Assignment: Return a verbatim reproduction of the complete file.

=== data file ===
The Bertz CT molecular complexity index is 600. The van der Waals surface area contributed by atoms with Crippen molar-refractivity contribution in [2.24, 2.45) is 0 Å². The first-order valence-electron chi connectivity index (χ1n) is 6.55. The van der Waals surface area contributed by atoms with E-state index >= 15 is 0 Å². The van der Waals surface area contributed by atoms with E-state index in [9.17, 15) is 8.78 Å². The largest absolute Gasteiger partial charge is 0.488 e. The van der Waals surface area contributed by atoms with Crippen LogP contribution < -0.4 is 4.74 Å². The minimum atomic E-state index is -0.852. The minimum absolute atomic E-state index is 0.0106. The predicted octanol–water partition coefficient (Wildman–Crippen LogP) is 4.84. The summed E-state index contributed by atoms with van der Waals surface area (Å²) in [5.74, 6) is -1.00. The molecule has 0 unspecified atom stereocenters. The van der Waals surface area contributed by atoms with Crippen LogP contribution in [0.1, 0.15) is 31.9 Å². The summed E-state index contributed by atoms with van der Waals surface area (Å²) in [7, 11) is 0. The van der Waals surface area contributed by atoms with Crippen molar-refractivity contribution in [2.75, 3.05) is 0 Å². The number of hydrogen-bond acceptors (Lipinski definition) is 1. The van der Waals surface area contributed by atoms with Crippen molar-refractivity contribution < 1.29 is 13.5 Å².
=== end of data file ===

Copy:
The Bertz CT molecular complexity index is 600. The van der Waals surface area contributed by atoms with Crippen molar-refractivity contribution in [2.24, 2.45) is 0 Å². The first-order valence-electron chi connectivity index (χ1n) is 6.55. The van der Waals surface area contributed by atoms with E-state index >= 15 is 0 Å². The van der Waals surface area contributed by atoms with E-state index in [9.17, 15) is 8.78 Å². The largest absolute Gasteiger partial charge is 0.488 e. The van der Waals surface area contributed by atoms with Crippen LogP contribution < -0.4 is 4.74 Å². The minimum atomic E-state index is -0.852. The minimum absolute atomic E-state index is 0.0106. The predicted octanol–water partition coefficient (Wildman–Crippen LogP) is 4.84. The summed E-state index contributed by atoms with van der Waals surface area (Å²) in [5.74, 6) is -1.00. The molecule has 0 unspecified atom stereocenters. The van der Waals surface area contributed by atoms with Crippen LogP contribution in [0.1, 0.15) is 31.9 Å². The summed E-state index contributed by atoms with van der Waals surface area (Å²) in [7, 11) is 0. The van der Waals surface area contributed by atoms with Crippen molar-refractivity contribution in [2.75, 3.05) is 0 Å². The number of hydrogen-bond acceptors (Lipinski definition) is 1. The van der Waals surface area contributed by atoms with Crippen molar-refractivity contribution < 1.29 is 13.5 Å².